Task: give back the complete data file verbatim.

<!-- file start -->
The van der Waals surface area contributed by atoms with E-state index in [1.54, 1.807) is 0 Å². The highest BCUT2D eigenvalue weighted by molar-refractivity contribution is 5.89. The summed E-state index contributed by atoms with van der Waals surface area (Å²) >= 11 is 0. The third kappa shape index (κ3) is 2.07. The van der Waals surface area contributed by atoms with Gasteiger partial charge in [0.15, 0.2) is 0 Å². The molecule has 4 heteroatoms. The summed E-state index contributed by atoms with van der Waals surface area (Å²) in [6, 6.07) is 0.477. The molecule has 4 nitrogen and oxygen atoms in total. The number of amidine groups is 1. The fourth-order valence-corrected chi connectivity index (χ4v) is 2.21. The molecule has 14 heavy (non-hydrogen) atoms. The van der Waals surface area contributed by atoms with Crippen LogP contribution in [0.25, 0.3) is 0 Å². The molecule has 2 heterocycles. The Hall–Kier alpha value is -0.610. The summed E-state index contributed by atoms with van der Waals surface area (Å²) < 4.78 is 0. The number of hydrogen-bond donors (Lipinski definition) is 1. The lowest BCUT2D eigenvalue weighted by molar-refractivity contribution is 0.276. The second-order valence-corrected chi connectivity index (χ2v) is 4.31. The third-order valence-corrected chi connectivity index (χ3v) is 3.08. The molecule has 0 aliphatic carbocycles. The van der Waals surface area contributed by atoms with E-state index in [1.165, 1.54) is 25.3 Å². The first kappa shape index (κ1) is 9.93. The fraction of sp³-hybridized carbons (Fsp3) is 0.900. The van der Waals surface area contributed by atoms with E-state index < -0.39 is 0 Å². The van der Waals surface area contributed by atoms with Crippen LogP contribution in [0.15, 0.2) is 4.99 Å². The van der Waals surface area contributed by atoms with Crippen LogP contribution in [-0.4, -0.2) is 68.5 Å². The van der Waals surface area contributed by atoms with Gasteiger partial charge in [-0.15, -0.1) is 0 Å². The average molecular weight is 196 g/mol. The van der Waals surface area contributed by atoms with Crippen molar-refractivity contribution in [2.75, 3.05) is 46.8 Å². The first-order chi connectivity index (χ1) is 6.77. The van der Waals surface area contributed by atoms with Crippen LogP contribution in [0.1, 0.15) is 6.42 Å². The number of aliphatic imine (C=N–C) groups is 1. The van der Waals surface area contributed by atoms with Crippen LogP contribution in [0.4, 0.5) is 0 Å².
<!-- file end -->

The van der Waals surface area contributed by atoms with E-state index in [1.54, 1.807) is 0 Å². The highest BCUT2D eigenvalue weighted by molar-refractivity contribution is 5.89. The summed E-state index contributed by atoms with van der Waals surface area (Å²) >= 11 is 0. The third kappa shape index (κ3) is 2.07. The van der Waals surface area contributed by atoms with Gasteiger partial charge in [0.15, 0.2) is 0 Å². The molecule has 4 heteroatoms. The summed E-state index contributed by atoms with van der Waals surface area (Å²) in [6, 6.07) is 0.477. The molecule has 4 nitrogen and oxygen atoms in total. The number of amidine groups is 1. The fourth-order valence-corrected chi connectivity index (χ4v) is 2.21. The molecule has 14 heavy (non-hydrogen) atoms. The van der Waals surface area contributed by atoms with Crippen LogP contribution in [0.25, 0.3) is 0 Å². The molecule has 2 heterocycles. The Hall–Kier alpha value is -0.610. The summed E-state index contributed by atoms with van der Waals surface area (Å²) < 4.78 is 0. The number of hydrogen-bond donors (Lipinski definition) is 1. The lowest BCUT2D eigenvalue weighted by molar-refractivity contribution is 0.276. The second-order valence-corrected chi connectivity index (χ2v) is 4.31. The third-order valence-corrected chi connectivity index (χ3v) is 3.08. The molecule has 0 aliphatic carbocycles. The van der Waals surface area contributed by atoms with E-state index in [1.165, 1.54) is 25.3 Å². The first kappa shape index (κ1) is 9.93. The fraction of sp³-hybridized carbons (Fsp3) is 0.900. The van der Waals surface area contributed by atoms with E-state index < -0.39 is 0 Å². The van der Waals surface area contributed by atoms with Crippen LogP contribution in [0.15, 0.2) is 4.99 Å². The van der Waals surface area contributed by atoms with Crippen LogP contribution in [-0.4, -0.2) is 68.5 Å². The van der Waals surface area contributed by atoms with Gasteiger partial charge in [-0.15, -0.1) is 0 Å². The average molecular weight is 196 g/mol. The van der Waals surface area contributed by atoms with Crippen molar-refractivity contribution in [2.75, 3.05) is 46.8 Å². The first-order chi connectivity index (χ1) is 6.77. The van der Waals surface area contributed by atoms with Crippen LogP contribution in [0.1, 0.15) is 6.42 Å². The number of aliphatic imine (C=N–C) groups is 1. The van der Waals surface area contributed by atoms with Crippen LogP contribution in [0.4, 0.5) is 0 Å².